I realized pretty early on in my life that love, and spreading it, were the two most important things. Last summer, inspired by Cleo Wade, I grabbed a table, chairs, and a sign reading "Are you okay? Free peaceful and loving conversation" and set up shop in a busy park in New York City. I told the people who approached me that I was no expert, in no way qualified to give medical or clinical mental health advice, but my heart was open and I was there to listen to anything they wanted to talk about. The goal was human connection. Some people talked about their days, some about the heavy things they were carrying.
How were you inspired by Cleo Wade? Who/what else inspired you to start this project?
Last summer I, like so many other people, was feeling the weight of the sometimes scary world that we were living in. It's anxiety inducing and lonely. I've struggled most my life with mental health issues and am so fortunate to have, when I wanted it, an amazing support system. But I realized not everyone who wants one has one. And how being asked "are you okay?" by someone who genuinely means it is sometimes all that matters. As I was turning all of this over in my head, I saw a post on social media from artist and author Cleo Wade, someone who continuously moves in movements and leads with love. I really admire her. I saw that she had done something similar — set up a booth and fostered judgement-free conversation with those who chose to share their stories. It all came together for me — I put my own spin on it and ran with her idea.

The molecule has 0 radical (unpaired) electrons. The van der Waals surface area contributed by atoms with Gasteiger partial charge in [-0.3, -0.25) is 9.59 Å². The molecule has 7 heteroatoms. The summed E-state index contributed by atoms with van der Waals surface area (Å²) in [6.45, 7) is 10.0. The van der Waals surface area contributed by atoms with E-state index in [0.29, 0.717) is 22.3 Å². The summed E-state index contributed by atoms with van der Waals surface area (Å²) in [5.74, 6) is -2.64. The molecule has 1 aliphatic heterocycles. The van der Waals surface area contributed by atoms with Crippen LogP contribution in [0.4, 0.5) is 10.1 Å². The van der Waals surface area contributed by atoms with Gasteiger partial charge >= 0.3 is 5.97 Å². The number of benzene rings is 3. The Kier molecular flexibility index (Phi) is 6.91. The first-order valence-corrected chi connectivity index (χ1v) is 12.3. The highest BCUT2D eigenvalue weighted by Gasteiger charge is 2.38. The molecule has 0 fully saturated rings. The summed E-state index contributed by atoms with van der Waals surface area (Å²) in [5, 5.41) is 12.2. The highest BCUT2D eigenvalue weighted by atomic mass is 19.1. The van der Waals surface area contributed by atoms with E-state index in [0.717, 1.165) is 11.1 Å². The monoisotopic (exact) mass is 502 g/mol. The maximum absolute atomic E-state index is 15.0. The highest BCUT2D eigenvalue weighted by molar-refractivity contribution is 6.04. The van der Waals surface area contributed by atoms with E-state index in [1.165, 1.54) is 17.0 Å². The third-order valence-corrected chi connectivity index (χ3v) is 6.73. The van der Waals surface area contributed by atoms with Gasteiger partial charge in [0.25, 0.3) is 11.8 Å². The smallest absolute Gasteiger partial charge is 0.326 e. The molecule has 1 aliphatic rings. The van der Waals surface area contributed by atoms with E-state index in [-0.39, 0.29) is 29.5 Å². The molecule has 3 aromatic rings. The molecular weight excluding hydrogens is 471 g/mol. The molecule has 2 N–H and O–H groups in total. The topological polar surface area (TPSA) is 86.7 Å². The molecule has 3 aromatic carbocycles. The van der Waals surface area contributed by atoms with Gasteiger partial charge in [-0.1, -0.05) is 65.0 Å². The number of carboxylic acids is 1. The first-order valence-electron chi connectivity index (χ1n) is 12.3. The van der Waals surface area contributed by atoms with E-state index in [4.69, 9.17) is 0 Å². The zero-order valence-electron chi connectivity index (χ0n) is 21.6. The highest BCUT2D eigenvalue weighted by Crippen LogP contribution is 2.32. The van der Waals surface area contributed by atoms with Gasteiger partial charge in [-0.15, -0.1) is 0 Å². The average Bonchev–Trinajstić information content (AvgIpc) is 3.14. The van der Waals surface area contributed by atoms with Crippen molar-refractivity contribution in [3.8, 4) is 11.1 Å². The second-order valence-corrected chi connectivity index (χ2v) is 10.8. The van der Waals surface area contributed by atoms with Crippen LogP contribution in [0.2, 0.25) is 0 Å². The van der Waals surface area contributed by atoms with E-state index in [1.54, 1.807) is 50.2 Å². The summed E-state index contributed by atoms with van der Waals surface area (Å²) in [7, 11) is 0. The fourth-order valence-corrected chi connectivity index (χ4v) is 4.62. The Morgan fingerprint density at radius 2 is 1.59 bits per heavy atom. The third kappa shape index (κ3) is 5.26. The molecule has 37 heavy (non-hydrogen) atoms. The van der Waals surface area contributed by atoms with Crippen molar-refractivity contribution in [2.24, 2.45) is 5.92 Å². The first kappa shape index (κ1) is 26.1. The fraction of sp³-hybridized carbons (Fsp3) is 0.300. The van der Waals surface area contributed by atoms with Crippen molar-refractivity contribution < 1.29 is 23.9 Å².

Why is human connection so important?
I’ve always been a firm believer in the value of “how are you doing?” over “what are you doing?” and in a society like this, that gets buried. We are all (me included) so wrapped up in our own lives. When I really thought about it, I found it quite rare that people were connecting when there was nothing to be gained. Networking events, dates or meetings were common practice, but what about talking to people for the sake of talking to people? I set out thinking this was an act that was purely for others, but I ended up learning and gaining the most that day.
What was the most memorable conversation you had last year?